The goal of security is not to make an organization impervious to breaches but to increase the difficulty level for potential attackers. Overlapping controls enhance the resilience of the IT infrastructure by continually raising the challenge for adversaries and increasing the likelihood of detection and prevention. 

Prevention to Meet Compliance

Implementing preventive solutions is crucial for organizations to meet compliance mandates effectively. These solutions fulfill the required controls and demonstrate a proactive approach to security, which is particularly important for regulations such as the Sarbanes-Oxley Act (SOX). By implementing robust preventive measures, organizations can significantly reduce the risk of a security breach and accidental data disclosure, thus ensuring ongoing compliance. 

Studies have shown that the cost of implementing comprehensive security measures is often about 10% of the potential financial and reputational damage caused by managing a breach and the accompanying penalties. Taking a preventive stance helps organizations avoid the substantial costs and negative consequences associated with non-compliance and data breaches while fostering a culture of continuous improvement in security practices.

DDR Protects Sensitive Data

DDR technologies play a crucial role in safeguarding sensitive data within financial organizations by leveraging advanced detection mechanisms and protective actions to prevent data loss. DDR employs a comprehensive suite of tools, including machine learning algorithms and pattern detection, to continuously monitor and analyze data flows. This allows identifying unusual activities that could signify potential security threats or breaches.

Central to the DDR approach are techniques such as masking, tokenization, and anonymization, which are employed to protect sensitive data while maintaining its utility for business operations. Masking is an efficient way to hide sensitive or privileged information by replacing names, numbers, characters, and any chosen information with asterisks, zeros, and so forth, ensuring the original data is no longer available to select locations and individuals. Tokenization replaces sensitive data elements with non-sensitive equivalents, known as tokens, which can be used in the organizational ecosystem without risking the original data. On the other hand, anonymization irreversibly alters data to remove personal identifiers, ensuring that the information cannot be linked back to an individual. These techniques help prevent the unauthorized access and loss of critical data and ensure compliance with stringent regulatory requirements by protecting personally identifiable information (PII) from exposure.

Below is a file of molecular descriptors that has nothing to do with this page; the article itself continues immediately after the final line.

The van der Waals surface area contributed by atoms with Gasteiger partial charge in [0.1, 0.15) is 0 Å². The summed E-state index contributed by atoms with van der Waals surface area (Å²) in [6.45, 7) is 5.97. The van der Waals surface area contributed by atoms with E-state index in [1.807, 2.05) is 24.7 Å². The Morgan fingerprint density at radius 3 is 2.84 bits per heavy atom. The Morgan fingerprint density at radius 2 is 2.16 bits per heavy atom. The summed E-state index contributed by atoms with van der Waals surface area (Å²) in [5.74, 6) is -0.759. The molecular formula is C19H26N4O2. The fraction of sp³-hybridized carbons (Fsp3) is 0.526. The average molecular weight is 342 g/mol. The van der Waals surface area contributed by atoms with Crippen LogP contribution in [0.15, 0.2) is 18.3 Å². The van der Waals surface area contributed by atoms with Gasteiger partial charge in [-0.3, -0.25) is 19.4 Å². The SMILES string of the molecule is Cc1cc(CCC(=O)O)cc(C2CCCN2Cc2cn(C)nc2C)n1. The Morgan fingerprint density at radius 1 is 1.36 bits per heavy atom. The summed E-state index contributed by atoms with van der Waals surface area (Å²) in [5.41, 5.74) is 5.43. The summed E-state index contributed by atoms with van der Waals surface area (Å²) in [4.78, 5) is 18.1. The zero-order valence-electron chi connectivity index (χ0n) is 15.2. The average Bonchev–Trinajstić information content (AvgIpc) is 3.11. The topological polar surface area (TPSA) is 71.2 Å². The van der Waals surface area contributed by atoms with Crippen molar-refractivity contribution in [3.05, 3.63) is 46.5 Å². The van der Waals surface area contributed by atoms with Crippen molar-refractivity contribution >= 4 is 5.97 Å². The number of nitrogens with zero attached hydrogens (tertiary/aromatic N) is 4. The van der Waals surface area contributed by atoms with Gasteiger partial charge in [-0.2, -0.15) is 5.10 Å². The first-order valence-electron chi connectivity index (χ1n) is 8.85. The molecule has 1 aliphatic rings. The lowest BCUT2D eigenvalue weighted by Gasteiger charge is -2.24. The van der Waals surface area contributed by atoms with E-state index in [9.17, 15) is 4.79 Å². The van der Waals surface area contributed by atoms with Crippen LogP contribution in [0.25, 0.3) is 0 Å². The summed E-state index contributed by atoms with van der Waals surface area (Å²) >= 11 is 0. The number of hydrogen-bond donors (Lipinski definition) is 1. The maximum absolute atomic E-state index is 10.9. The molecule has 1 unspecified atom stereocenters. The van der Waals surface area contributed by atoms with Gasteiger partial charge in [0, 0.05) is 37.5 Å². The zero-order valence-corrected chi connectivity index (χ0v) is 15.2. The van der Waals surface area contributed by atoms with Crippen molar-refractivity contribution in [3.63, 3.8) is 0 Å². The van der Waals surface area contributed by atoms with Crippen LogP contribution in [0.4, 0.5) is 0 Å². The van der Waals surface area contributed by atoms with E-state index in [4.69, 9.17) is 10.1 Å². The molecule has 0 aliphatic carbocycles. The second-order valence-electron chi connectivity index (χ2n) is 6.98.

Exceeding Compliance 

Achieving compliance is merely the initial phase in the fight against cyber attacks. Organizations must go beyond compliance and seek tailored solutions that effectively address their specific risks

Improving Compliance & Preventing Breaches with Votiro

For financial organizations, maintaining compliance with stringent data protection regulations is essential. Votiro, a trusted partner to industries ranging from financial services to healthcare to shipping & logistics, delivers Zero Trust Data Detection and Response that integrates seamlessly into existing infrastructure to proactively defend against file-based threats. This integration, complemented by Votiro’s sophisticated data analytics, enables comprehensive security measures that protect employees, customers, and the organization’s reputation from digital threats that can expose data while adhering to regulatory requirements.

Votiro further strengthens its data protection suite by incorporating content disarm and reconstruction (CDR) and optional antivirus (AV) capabilities. These enhancements boost security and provide auditable tracking of unknown threats as they are neutralized, a critical feature for financial institutions required to demonstrate due diligence in threat management. By leveraging Votiro’s solutions, financial organizations can meet their performance demands and achieve a measurable return on investment (ROI), ensuring compliance with industry regulations and safeguarding sensitive customer data against various digital risks.

Votiro is designed for rapid implementation, using an API-centric solution that seamlessly integrates into existing business workflows, enabling immediate protection against cyber threats in the tools and solutions already in use at your organization. Implementation times are impressively short, with SaaS installations taking as little as 10 minutes and on-premises installations taking just 90 minutes.

Contact us today to learn how Votiro sets the bar for addressing hidden threats in files to keep your organization secure while maintaining compliance. You can also skip right to a free 30-day trial of Votiro!

background image

News you can use

Stay up-to-date on the latest industry news and get all the insights you need to navigate the cybersecurity world like a pro. It's as easy as using that form to the right. No catch. Just click, fill, subscribe, and sit back as the information comes to you.

Subscribe to our newsletter for real-time insights about the cybersecurity industry.